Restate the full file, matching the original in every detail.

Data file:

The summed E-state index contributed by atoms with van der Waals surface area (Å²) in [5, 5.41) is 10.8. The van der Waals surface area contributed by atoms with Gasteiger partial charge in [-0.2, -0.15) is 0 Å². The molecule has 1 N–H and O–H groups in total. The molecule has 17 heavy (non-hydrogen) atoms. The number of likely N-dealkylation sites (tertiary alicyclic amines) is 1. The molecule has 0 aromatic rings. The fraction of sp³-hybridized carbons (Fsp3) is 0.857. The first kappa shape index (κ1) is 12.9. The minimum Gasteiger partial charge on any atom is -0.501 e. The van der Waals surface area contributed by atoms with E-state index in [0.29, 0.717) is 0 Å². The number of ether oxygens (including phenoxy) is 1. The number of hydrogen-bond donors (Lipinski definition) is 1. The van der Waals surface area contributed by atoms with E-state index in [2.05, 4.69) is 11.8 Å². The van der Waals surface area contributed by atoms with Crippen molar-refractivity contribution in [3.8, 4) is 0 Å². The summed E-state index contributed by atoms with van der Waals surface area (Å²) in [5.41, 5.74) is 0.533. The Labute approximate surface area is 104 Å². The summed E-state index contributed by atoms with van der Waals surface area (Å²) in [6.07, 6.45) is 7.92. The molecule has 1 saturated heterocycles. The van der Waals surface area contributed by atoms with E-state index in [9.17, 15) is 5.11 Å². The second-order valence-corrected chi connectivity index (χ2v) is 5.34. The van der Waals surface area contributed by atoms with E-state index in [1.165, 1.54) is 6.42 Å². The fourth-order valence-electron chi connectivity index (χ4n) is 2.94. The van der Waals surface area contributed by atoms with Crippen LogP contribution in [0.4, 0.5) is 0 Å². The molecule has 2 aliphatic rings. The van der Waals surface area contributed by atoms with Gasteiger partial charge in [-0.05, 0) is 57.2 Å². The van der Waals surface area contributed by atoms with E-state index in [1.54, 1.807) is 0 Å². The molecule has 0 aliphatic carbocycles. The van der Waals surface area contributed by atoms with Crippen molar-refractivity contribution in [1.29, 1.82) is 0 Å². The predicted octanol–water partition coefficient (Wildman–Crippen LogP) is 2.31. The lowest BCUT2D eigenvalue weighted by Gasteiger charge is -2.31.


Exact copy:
The summed E-state index contributed by atoms with van der Waals surface area (Å²) in [5, 5.41) is 10.8. The van der Waals surface area contributed by atoms with Gasteiger partial charge in [-0.2, -0.15) is 0 Å². The molecule has 1 N–H and O–H groups in total. The molecule has 17 heavy (non-hydrogen) atoms. The number of likely N-dealkylation sites (tertiary alicyclic amines) is 1. The molecule has 0 aromatic rings. The fraction of sp³-hybridized carbons (Fsp3) is 0.857. The first kappa shape index (κ1) is 12.9. The minimum Gasteiger partial charge on any atom is -0.501 e. The van der Waals surface area contributed by atoms with E-state index in [0.29, 0.717) is 0 Å². The number of ether oxygens (including phenoxy) is 1. The number of hydrogen-bond donors (Lipinski definition) is 1. The van der Waals surface area contributed by atoms with E-state index in [2.05, 4.69) is 11.8 Å². The van der Waals surface area contributed by atoms with Crippen molar-refractivity contribution in [3.8, 4) is 0 Å². The summed E-state index contributed by atoms with van der Waals surface area (Å²) in [5.41, 5.74) is 0.533. The Labute approximate surface area is 104 Å². The summed E-state index contributed by atoms with van der Waals surface area (Å²) in [6.07, 6.45) is 7.92. The molecule has 1 saturated heterocycles. The van der Waals surface area contributed by atoms with E-state index in [9.17, 15) is 5.11 Å². The second-order valence-corrected chi connectivity index (χ2v) is 5.34. The van der Waals surface area contributed by atoms with E-state index in [1.165, 1.54) is 6.42 Å². The fourth-order valence-electron chi connectivity index (χ4n) is 2.94. The van der Waals surface area contributed by atoms with Crippen LogP contribution in [0.4, 0.5) is 0 Å². The molecule has 2 aliphatic rings. The van der Waals surface area contributed by atoms with Gasteiger partial charge in [-0.05, 0) is 57.2 Å². The van der Waals surface area contributed by atoms with E-state index in [1.54, 1.807) is 0 Å². The molecule has 0 aliphatic carbocycles. The van der Waals surface area contributed by atoms with Crippen molar-refractivity contribution in [1.29, 1.82) is 0 Å². The predicted octanol–water partition coefficient (Wildman–Crippen LogP) is 2.31. The lowest BCUT2D eigenvalue weighted by Gasteiger charge is -2.31.